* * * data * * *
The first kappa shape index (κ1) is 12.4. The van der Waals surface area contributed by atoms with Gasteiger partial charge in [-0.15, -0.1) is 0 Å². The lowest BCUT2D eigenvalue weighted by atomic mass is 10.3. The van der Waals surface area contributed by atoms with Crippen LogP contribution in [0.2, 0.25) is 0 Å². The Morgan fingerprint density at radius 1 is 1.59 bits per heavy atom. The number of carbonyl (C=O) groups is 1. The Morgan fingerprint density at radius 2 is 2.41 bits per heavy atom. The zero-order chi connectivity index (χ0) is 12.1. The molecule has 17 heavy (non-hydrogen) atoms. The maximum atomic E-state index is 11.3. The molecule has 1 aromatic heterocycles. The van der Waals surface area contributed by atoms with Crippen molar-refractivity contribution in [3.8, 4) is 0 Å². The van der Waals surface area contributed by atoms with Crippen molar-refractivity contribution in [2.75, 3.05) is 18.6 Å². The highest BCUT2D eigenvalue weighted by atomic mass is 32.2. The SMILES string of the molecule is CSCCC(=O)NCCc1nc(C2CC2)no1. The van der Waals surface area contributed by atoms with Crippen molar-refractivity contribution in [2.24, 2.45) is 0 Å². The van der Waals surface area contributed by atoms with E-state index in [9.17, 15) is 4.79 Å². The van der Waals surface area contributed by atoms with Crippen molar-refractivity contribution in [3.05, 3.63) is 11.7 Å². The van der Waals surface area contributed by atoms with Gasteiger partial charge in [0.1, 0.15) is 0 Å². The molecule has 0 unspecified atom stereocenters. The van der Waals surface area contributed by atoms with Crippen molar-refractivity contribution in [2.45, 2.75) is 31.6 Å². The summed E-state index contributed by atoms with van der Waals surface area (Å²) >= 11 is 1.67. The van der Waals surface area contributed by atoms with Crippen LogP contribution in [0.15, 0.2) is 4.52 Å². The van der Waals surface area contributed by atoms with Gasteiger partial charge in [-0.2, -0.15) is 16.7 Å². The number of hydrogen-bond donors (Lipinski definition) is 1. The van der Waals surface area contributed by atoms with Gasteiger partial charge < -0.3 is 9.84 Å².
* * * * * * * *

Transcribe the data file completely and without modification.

The first kappa shape index (κ1) is 12.4. The van der Waals surface area contributed by atoms with Gasteiger partial charge in [-0.15, -0.1) is 0 Å². The lowest BCUT2D eigenvalue weighted by atomic mass is 10.3. The van der Waals surface area contributed by atoms with Crippen LogP contribution in [0.2, 0.25) is 0 Å². The Morgan fingerprint density at radius 1 is 1.59 bits per heavy atom. The number of carbonyl (C=O) groups is 1. The Morgan fingerprint density at radius 2 is 2.41 bits per heavy atom. The zero-order chi connectivity index (χ0) is 12.1. The molecule has 17 heavy (non-hydrogen) atoms. The maximum atomic E-state index is 11.3. The molecule has 1 aromatic heterocycles. The van der Waals surface area contributed by atoms with Crippen molar-refractivity contribution in [3.8, 4) is 0 Å². The van der Waals surface area contributed by atoms with Crippen molar-refractivity contribution in [2.75, 3.05) is 18.6 Å². The highest BCUT2D eigenvalue weighted by atomic mass is 32.2. The SMILES string of the molecule is CSCCC(=O)NCCc1nc(C2CC2)no1. The van der Waals surface area contributed by atoms with Crippen molar-refractivity contribution in [2.24, 2.45) is 0 Å². The van der Waals surface area contributed by atoms with E-state index in [9.17, 15) is 4.79 Å². The van der Waals surface area contributed by atoms with Crippen molar-refractivity contribution in [3.05, 3.63) is 11.7 Å². The van der Waals surface area contributed by atoms with Gasteiger partial charge in [0.1, 0.15) is 0 Å². The molecule has 0 unspecified atom stereocenters. The van der Waals surface area contributed by atoms with Crippen molar-refractivity contribution in [2.45, 2.75) is 31.6 Å². The summed E-state index contributed by atoms with van der Waals surface area (Å²) >= 11 is 1.67. The van der Waals surface area contributed by atoms with Crippen LogP contribution in [0.15, 0.2) is 4.52 Å². The van der Waals surface area contributed by atoms with Gasteiger partial charge in [-0.2, -0.15) is 16.7 Å². The number of hydrogen-bond donors (Lipinski definition) is 1. The van der Waals surface area contributed by atoms with Gasteiger partial charge < -0.3 is 9.84 Å².